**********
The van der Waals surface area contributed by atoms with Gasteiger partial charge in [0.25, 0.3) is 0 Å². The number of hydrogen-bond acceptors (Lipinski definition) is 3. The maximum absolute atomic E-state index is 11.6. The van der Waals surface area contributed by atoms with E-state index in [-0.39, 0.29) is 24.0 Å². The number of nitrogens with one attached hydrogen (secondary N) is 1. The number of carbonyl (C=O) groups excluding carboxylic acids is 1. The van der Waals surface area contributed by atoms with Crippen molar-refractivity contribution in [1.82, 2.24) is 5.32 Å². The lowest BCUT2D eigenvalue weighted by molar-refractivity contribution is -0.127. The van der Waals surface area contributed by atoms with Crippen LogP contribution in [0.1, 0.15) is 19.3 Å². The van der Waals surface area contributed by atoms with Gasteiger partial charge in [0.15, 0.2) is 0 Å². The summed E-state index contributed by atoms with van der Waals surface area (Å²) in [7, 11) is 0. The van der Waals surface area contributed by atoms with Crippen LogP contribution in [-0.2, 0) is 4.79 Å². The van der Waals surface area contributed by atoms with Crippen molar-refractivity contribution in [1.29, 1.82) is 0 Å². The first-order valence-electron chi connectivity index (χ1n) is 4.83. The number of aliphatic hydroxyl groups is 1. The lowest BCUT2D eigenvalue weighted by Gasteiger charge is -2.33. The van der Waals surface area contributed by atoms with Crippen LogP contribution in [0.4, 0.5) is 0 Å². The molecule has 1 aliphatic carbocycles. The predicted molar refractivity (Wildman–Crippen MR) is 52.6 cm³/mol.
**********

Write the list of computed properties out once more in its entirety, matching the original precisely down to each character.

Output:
The van der Waals surface area contributed by atoms with Gasteiger partial charge in [0.25, 0.3) is 0 Å². The number of hydrogen-bond acceptors (Lipinski definition) is 3. The maximum absolute atomic E-state index is 11.6. The van der Waals surface area contributed by atoms with E-state index in [-0.39, 0.29) is 24.0 Å². The number of nitrogens with one attached hydrogen (secondary N) is 1. The number of carbonyl (C=O) groups excluding carboxylic acids is 1. The van der Waals surface area contributed by atoms with Crippen molar-refractivity contribution in [1.82, 2.24) is 5.32 Å². The lowest BCUT2D eigenvalue weighted by molar-refractivity contribution is -0.127. The van der Waals surface area contributed by atoms with Crippen LogP contribution in [0.1, 0.15) is 19.3 Å². The van der Waals surface area contributed by atoms with Gasteiger partial charge in [0.15, 0.2) is 0 Å². The summed E-state index contributed by atoms with van der Waals surface area (Å²) in [7, 11) is 0. The van der Waals surface area contributed by atoms with Crippen LogP contribution in [-0.2, 0) is 4.79 Å². The van der Waals surface area contributed by atoms with Crippen molar-refractivity contribution in [1.29, 1.82) is 0 Å². The first-order valence-electron chi connectivity index (χ1n) is 4.83. The number of aliphatic hydroxyl groups is 1. The lowest BCUT2D eigenvalue weighted by Gasteiger charge is -2.33. The van der Waals surface area contributed by atoms with Crippen LogP contribution in [0.4, 0.5) is 0 Å². The molecule has 1 aliphatic carbocycles. The predicted molar refractivity (Wildman–Crippen MR) is 52.6 cm³/mol.